Junagadh State

Junagarh or Junagadh was a princely state in Gujarat[1] ruled by the Muslim Babi dynasty in British India, until its integration into the Union of India in 1948.

Junagadh State
Princely State of British India
Coat of arms

Location of Junagarh,
among all districts shown in green
8,643 km2 (3,337 sq mi)
Preceded by
Succeeded by
Maratha Empire
Dominion of India
Today part ofGujarat, India
Modern state of Gujarat, shown within modern borders of India


Muhammad Sher Khan Babai was the founder of the Babi Pashtun dynasty of Junagarh in 1654. His descendants, the Babi Nawabs of Junagarh, conquered large territories in southern Saurashtra.

However, during the collapse of the Mughal Empire, the Babis became involved in a struggle with the Gaekwad dynasty of the Maratha Empire over control of Gujarat during the reign of the local Mohammad Mahabat Khanji I. Mohammad Khan Bahadur Khanji I declared independence from the Mughal governor of Gujarat subah, and founded the state of Junagarh in 1730. This allowed the Babi to retain sovereignty of Junagarh and other princely states. During the reign of his heir Junagarh was a tributary to the Maratha Empire,[2] until it came under British suzerainty in 1807 under Mohammad Hamid Khanji I,[1] following the Second Anglo-Maratha War.

In 1807, Junagarh became a British protectorate and the East India Company took control of the state. By 1818, the Saurashtra area, along with other princely states of Kathiawar, were separately administrated under the Kathiawar Agency by British India.

In 1947, upon the independence and partition of India, the last Babi dynasty ruler of the state, Muhammad Mahabat Khanji III, decided to merge Junagarh into the newly formed Pakistan.


The Nawabs of Junagarh belonged to Pathan Babi or Babai (Pashtun tribe). They were granted a 13 gun salute by the British authorities:[3]

  • 1730–1758 : Mohammad Bahadur Khanji I or Mohammad Sher Khan Babai[4]
  • 1758–1774: Mohammad Mahabat Khan I
  • 1774–1811: Mohammad Hamid Khan I
  • 1811–1840: Mohammad Bahadur Khan II
  • 1840–1851: Mohammad Hamid Khan II
  • 1851–1882: Mohammad Mahabat Khan II
  • 1882–1892: Mohammad Bahadur Khan III
  • 1892–1911: Mohammad Rasul Khan
  • 1911–1948: Mohammad Mahabat Khan III (last ruler before the integration of Junagarh to India)


A coat of arms was granted to Muhammed Mahabat Khanji II at the Durbar in Delhi of 1877, used until 1947.

Koli rebellion in Junagarh raised by Mansa Khant during time of Nawab Sher Khan the first ruler of Junagarh. He was against Mughal Rule, Made Uparkot Fort his centre. He made a series of raids in surrounding villages and cities. Nawab was unsuccessful to control the rebellion. Mansa Khant occupied the Uparkot for thirteen months and carried out numerous raids mostly in countryside. Nawab started campaign against Khant. Nawab was assisted by king of Gondal State Thakur Sahib Haloji Jadeja and Arab Jamadar Sheikh Abdullah Zubeidi. The combined forces defeated the Khant and captured Uparkot and burnt down the rebellion.[5][6]

Annexation by India

In 1947, Shah Nawaz Bhutto joined the council of ministers of Nawab Muhammad Mahabat Khan III, and in May became his dewan or prime minister.

With the independence of India in 1947, the princely states were left by the British to decide whether to accede to one of the newly independent states of India or Pakistan or to remain independent. The Constitutional Advisor to the Nawab, Nabi Baksh, indicated to Lord Mountbatten that he was recommending that Junagarh should join India. However, upon the advice of Dewan Bhutto, on 15 August 1947, the Nawab announced that Junagarh had acceded to Pakistan. On 16 September, the Government of Pakistan accepted the accession.[7]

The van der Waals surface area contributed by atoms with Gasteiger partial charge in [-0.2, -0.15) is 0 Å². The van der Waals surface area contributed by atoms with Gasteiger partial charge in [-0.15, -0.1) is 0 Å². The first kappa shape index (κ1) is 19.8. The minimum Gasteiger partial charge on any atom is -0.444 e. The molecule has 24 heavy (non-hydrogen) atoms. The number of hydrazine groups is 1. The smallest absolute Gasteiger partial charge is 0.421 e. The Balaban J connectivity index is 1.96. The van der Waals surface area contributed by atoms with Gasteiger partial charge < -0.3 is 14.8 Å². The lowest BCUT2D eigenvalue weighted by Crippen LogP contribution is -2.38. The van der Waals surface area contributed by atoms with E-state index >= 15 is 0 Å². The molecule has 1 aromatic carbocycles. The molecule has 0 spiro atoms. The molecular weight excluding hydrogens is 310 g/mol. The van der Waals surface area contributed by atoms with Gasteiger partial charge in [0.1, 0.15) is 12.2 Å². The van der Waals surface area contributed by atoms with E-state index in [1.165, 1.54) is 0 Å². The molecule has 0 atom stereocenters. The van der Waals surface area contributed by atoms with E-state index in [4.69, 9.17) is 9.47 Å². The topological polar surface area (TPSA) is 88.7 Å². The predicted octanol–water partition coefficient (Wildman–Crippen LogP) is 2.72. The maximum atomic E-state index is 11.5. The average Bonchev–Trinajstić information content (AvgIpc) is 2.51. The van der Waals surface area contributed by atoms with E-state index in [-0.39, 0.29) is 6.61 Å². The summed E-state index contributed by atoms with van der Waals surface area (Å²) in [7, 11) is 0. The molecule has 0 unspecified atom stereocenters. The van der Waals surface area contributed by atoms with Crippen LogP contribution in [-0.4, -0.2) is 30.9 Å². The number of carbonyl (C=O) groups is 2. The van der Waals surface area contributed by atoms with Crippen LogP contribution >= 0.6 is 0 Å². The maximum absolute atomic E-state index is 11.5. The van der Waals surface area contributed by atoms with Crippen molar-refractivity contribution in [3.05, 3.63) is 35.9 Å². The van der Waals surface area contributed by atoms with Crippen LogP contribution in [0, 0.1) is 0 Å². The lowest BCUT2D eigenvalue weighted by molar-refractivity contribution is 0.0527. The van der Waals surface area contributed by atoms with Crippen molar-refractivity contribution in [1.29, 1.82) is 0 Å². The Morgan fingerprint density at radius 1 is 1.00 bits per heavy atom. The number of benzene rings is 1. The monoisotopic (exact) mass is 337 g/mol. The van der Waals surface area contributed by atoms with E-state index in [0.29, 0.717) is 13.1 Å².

India sent its military into Junagarh while the Nawab of Junagarh was in Pakistan and captured the state of junagarh overthrowing Nawab and the rights of princely states. The Annexation of Junagarh into India led the[8] Nawab Muhammad Mahabat Khan III of Junagarh (erstwhile Babi Nawab dynasty of Junagarh) left to live in Sindh, Pakistan.[9]

Pakistan's claim

Pakistan's government has maintained its territorial claim on Junagadh, along with Manavadar and Sir Creek in Gujarat, on its official political maps.[10][11][12]

See also


  1. Chisholm, Hugh, ed. (1911). "Junagarh" . Encyclopædia Britannica. Vol. 15 (11th ed.). Cambridge University Press. pp. 554–555.
  2. Georg Pfeffer; Deepak Kumar Behera (1997), Contemporary Society: Concept of tribal society, p. 198, ISBN 9788170229834
  3. Soszynski, Henry. "JUNAGADH".
  4. Nawabs of Junagarh Archived 9 February 2012 at the Wayback Machine British Library.
  5. Williams, Raymond Brady; Trivedi, Yogi (12 May 2016). Swaminarayan Hinduism: Tradition, Adaptation, and Identity. Oxford University Press. ISBN 9780199089598.
  6. shodhganga.inflibnet.ac.in (PDF) http://shodhganga.inflibnet.ac.in/bitstream/10603/59303/8/08_chapter%20iv.pdf. Retrieved 1 January 2019. {{cite web}}: Missing or empty |title= (help)
  7. Menon, V. P. (1956). The Story of Integration of the Indian States (PDF). Orient Longman. pp. 85–87.
  8. Gandhi, Rajmohan (1991). Patel: A Life. India: Navajivan. p. 292.
  9. "Welcome to Junagadh Municipal Corporation". Archived from the original on 25 February 2013. Retrieved 5 July 2016.
  10. Devirupa Mitra, Pakistan Objects to India's Map Bill But its Own 2014 Law Regulates Geospatial Data Too, The Wire, 18 May 2016.
  11. Philip Jagessar, Pakistan, India and mapping the contested accession of South Asia’s princely states, University of Nottingham, 3 October 2019.
  12. "After Nepal, Pakistan unveils new political map; Jammu & Kashmir and Ladakh claimed, India retorts". The Himalayan Times. 4 August 2020. Retrieved 4 August 2020.

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